Wednesday, April 8, 2020


By Heinz Richter

As a Leica owner it is easy to consider oneself as being on top of the heap as far as cameras go.  That is not incorrect.  As  a whole, cameras and lenses, nobody currently makes anything better than Leica, but they are not as alone as many of us like to believe.

I have written is the past about a few cameras that were definitely equal to the Leica, like the Alpa or the short lived Kodak Ektra, for instance.  But nothing has ever been able to match the Zeiss Contarex Electronic.  Not that is was capable to outperform the Leica cameras that were made at the same time, but in overall capabilities, nothing ever matched that camera.

Many of us are familiar with the Leica Reflex cameras, starting with the original Leicaflex from 1964.  It evolved to the Leicaflex SL and finally the Leicaflex SL2.  All were extremely well made cameras with an outstanding line of lenses.  As far as overall results go, nothing could perform any better.

Leicaflex Standard

Leicaflex SL

Leicaflex SL2

One of the main reasons for the overall performance capabilities of Leica equipment is the extremely tight tolerances that Leica has always applied in the manufacture of their cameras and lenses.  While no camera and no lens will ever be able to be as good as the theoretical ideal, it is necessary to try to come as close to that ideal as possible to assure the best overall performance.  In this regard there is very little that can compete with Leica.

© Somerville

The Zeiss Contarex cameras were such a line of camera.  They applied the same or similar tight tolerances to their cameras and lenses as Leica did.  The crowning achievement of Zeiss cameras started with the original Zeiss Contarex 1 from 1960.

It was the so-called Cyclops model, characterized by the external ligthmeter, mounted above the lens.  It was a big, heavy, extremely well made camera, and until the Leicaflex Standard was introduced in 1964, it was without question the Best SLR camera available besides the Swiss made Alpa.

That camera evolved to the Contarex Super in 1966 with the main difference being the through the lens metering system.

The final version was the Contarex Electronic.  The development of this camera started at the time of the introduction of the Contarex Super and both cameras remained in production until 1974 when Zeiss ended camera production.

At its time, there simply was nothing that could match the overall capabilities of the camera.  Besides standard features like through the lens metering, the camera also offered interchangeable focusing screens, motor drive, even a 250 exposure back.  While these are features that were also offered by other manufacturers, one exclusive were interchangeable film backs, not unlike what was standard with may medium format cameras.

While no SLR at that time offered automatic exposure control with through the lens metering, the Contarex super Electronic did offer an external metering unit which could be added to automatically control exposure of the camera in an aperture control mode.  It would meter the light intensity though its own lens.  The unit was attached to the camera with a cable.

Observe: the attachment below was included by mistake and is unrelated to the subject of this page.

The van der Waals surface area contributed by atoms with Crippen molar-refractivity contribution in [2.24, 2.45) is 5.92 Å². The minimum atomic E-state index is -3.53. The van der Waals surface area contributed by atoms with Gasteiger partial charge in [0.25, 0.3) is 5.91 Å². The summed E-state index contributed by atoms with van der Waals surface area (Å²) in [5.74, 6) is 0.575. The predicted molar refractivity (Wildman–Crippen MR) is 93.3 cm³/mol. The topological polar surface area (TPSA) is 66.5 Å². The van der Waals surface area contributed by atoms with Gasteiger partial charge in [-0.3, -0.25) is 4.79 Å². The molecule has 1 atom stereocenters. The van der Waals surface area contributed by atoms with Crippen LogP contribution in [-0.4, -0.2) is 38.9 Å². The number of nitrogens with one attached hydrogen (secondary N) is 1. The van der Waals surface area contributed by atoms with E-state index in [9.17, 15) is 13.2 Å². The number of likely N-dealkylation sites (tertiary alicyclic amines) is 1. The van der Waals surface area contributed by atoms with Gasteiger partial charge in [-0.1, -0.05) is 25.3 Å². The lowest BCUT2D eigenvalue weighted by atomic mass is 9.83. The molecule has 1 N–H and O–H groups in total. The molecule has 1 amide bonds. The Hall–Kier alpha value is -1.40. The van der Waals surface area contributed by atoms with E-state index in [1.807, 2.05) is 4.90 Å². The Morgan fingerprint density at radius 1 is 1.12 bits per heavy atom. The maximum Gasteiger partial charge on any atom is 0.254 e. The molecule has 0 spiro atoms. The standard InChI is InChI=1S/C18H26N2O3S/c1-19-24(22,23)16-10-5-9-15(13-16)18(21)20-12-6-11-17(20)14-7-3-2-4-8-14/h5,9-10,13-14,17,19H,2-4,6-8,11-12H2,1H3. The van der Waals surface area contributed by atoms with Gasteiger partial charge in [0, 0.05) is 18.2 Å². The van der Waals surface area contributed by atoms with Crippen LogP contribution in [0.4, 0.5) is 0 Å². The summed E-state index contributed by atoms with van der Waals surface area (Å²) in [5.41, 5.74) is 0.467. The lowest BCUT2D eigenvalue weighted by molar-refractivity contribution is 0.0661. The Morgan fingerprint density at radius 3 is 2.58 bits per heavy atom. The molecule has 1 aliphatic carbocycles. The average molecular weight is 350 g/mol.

These exclusive features resulted in me selling the most sophisticated camera system ever to the University of Minnesota.  One of their departments contacted me with a special request. 

They often had guest lecturers which used slides during their presentations.  The idea was to copy the slides while they were being projected during the lecture without any interruptions.  That required automatic exposure control to compensate for different densities of the slides.  They modified a projector and devised a beam splitter which allowed the camera, equipped with a 50mm f/2 Zeiss Planar and a bellows to focus directly on the transparency while it was projected.  However, the automatic exposure control unit could not be part of the ligthpath.  Instead it was positioned close to the projection screen and connected via a cable to the camera.  A 250 exposure back allowed a large number of exposures to be made without the need to reload the camera.

Another claim to fame for the Contarex Super was that it was the first camera to be used in outer space.  Several cameras, including Leicas had been used inside the space craft during orbit, but none ever outside in open space.

This occurred during the first American spacewalk by Ed White.  He had been given an experimental maneuvering device which consisted of a propellant tank attached to a handgrip and a crossbar with small jet nozzles at each end.  The camera was mounted in the middle, on top of this device.  The maneuvering unit turned out to be a failure, but the camera functioned flawlessly.

With all of the Leica equipment that I have owned and used over the years, I still miss the Contarex 1 that I owned for a few years.  The only reason why I sold it was the unfortunate fact that Zeiss decided in 1974 to leave the camera market.  The Zeiss labeled cameras that followed were all made in Japan buy another manufacturer.  While those were very nice camera in their own right, none ever approached the overall quality of the Contarex line of cameras.

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